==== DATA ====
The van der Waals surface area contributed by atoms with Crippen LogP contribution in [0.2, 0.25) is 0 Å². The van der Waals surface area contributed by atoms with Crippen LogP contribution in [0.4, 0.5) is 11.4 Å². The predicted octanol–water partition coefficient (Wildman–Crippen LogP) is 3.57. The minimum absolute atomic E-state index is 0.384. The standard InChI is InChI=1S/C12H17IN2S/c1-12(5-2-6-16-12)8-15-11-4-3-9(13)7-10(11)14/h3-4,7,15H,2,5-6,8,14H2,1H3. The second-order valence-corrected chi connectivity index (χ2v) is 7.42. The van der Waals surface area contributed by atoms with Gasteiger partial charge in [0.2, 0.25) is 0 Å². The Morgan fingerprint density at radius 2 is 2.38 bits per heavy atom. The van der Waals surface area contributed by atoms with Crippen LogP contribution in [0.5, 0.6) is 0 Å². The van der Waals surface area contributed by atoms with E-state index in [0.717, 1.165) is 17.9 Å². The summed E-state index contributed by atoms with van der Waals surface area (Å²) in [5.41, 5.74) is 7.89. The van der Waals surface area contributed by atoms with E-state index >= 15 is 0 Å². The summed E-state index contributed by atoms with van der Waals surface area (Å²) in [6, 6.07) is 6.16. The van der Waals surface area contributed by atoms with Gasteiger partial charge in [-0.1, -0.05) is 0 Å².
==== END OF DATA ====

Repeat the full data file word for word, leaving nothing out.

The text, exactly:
The van der Waals surface area contributed by atoms with Crippen LogP contribution in [0.2, 0.25) is 0 Å². The van der Waals surface area contributed by atoms with Crippen LogP contribution in [0.4, 0.5) is 11.4 Å². The predicted octanol–water partition coefficient (Wildman–Crippen LogP) is 3.57. The minimum absolute atomic E-state index is 0.384. The standard InChI is InChI=1S/C12H17IN2S/c1-12(5-2-6-16-12)8-15-11-4-3-9(13)7-10(11)14/h3-4,7,15H,2,5-6,8,14H2,1H3. The second-order valence-corrected chi connectivity index (χ2v) is 7.42. The van der Waals surface area contributed by atoms with Gasteiger partial charge in [0.2, 0.25) is 0 Å². The Morgan fingerprint density at radius 2 is 2.38 bits per heavy atom. The van der Waals surface area contributed by atoms with Crippen LogP contribution in [0.5, 0.6) is 0 Å². The van der Waals surface area contributed by atoms with E-state index in [0.717, 1.165) is 17.9 Å². The summed E-state index contributed by atoms with van der Waals surface area (Å²) in [5.41, 5.74) is 7.89. The van der Waals surface area contributed by atoms with E-state index >= 15 is 0 Å². The summed E-state index contributed by atoms with van der Waals surface area (Å²) in [6, 6.07) is 6.16. The van der Waals surface area contributed by atoms with Gasteiger partial charge in [-0.1, -0.05) is 0 Å².